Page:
Exposititory Writing I; Summary and Synthesis EN 101:C07
Bentley College
Robert Crooks
Service Learning Course Cluster

Fall 1994

Like all sections of EN 101, this one will focus on critical reading, synthesizing ideas from different sources, and constructing arguments. This section will have two additional features, however. First, EN 101.C07 and CS 101.C14 will be clustered during the fall. This clustering will be aimed both at learning to use the computer as a more effective tool for communication, and at examining the relation of the computer to issues of social and economic inequality. Second, we will engage in a year-long service learning project at Father Bill's, a homeless shelter and resource center that helps homeless people in the Boston area obtain employment and housing. Students will provide service to the agency and its clients in various ways, but the main emphasis will be on reinforcing concepts learned in class through tutorials for homeless persons getting ready to reenter the job market. Students will offer writing tutorials, workshops on composing resumes, and computer skills tutorials at Bentley─some service will be provided at the agency, some in a Bentley computer lab. In the spring semester, work with the agency will culminate in computer-aided writing projects, perhaps including design of an agency newsletter, production of an online agency description, and writing help documentation to enhance future computer literacy training at the agency.

Course Objectives:

To learn to better understand the ideas of others and how they relate to your own through summary and synthesis.

To gain a better understanding of the causes and effects of homelessness, and to explore the possibilities of ending homelessness.

To learn how to use the resources of the computer to communicate more effectively.

To explore the relations between the growing importance of computers in society and social problems such as homelessness.


Richard Sweeney: Out of Place: Homelessness in America

Diana Hacker: A Writer■s Reference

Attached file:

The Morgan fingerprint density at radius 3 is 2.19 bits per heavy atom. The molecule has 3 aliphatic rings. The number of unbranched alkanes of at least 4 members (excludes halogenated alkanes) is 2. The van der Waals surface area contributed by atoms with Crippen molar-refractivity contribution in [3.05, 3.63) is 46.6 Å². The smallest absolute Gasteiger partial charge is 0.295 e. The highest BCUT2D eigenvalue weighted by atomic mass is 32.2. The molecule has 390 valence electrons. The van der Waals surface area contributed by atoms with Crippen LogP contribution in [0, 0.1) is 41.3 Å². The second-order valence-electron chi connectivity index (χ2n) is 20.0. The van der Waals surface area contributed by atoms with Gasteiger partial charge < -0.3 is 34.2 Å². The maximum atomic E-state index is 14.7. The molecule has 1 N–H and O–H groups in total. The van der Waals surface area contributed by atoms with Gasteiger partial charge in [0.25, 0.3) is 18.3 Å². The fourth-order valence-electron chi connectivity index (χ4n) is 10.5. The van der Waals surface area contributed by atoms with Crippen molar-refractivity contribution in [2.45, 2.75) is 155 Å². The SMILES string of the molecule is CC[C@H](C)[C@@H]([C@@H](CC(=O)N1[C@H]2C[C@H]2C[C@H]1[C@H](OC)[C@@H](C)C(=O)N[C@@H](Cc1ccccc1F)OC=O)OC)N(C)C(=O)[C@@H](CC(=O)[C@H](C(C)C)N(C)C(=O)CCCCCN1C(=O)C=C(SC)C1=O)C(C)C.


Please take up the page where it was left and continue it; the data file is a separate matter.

Kallman and Grillo: Ethical Decision Making and Information

Technology (a text for CS 101 also)

Eugene F. Provenzo, ■The Electronic Panopticon: Censorship,

        Control, and Indoctrination in a Post-Typographic Culture■
        from Literacy Online: The Promise and Peril of Reading and
        Writing with Computers, ed. Myron C. Tuman. Pittsburgh: U
        Pittsburgh P, 1992.  167-188.  (to be handed out)


Journals: Keep a journal on your computer (once you■ve learned how to use the EOS network in CS 101, you will start submitting updates on your journal electronically once a week). Your journal is a place to reflect on the course and the course cluster. Record your responses to the readings, to what goes on in class, and to your experiences in the Service Learning project. Your journal should be a source of ideas that you can later use for responses to summaries or for other writing assignments, but should not be limited to that. Exactly what you write is up to you. In grading journals I will only consider the seriousness of your reflections, not your style and grammar or the particular views and opinions you express. There will be specific assignments for the journal on occasion, but for the most part it■s up to you to decide exactly what to comment on. You should make at least two entries in your journal every week. Be sure to date each entry. One specific journal assignment: over the course of the semester, you should include at least six ■help-notes■─explanations of unfamiliar words, ideas, events, people, etc. that you come accross in the course readings. Look these up and record an explanation. I will compile these explanations and save them for use in future versions of the course.

Summaries: Writing summaries is an effective way of insuring that you really understand what you read. In this course you will summarize every major piece of reading that you do, and you should make a habit of doing this for your other courses as well─it takes a little time, but the payoff in terms of better comprehension and retention of what you read is well worth it. When you summarize an essay, you want to reproduce the main train of thought in the essay in your own words, but be faithful to the ideas and intentions of the original text. Of course you should respond to what you read as well, perhaps by further developing some idea or testing what you read against your own experience, or perhaps arguing with an essay that you think reaches the wrong conclusions. Such responses should be kept clearly separate from the summary itself however. As you write your summaries, I will ask you to use various formatting capabilities in Word Perfect to record your responses in different ways, so that you can see which seems to best fit your way of thinking, and also which seems most effective in presenting your dialogue with the text you■re summarizing.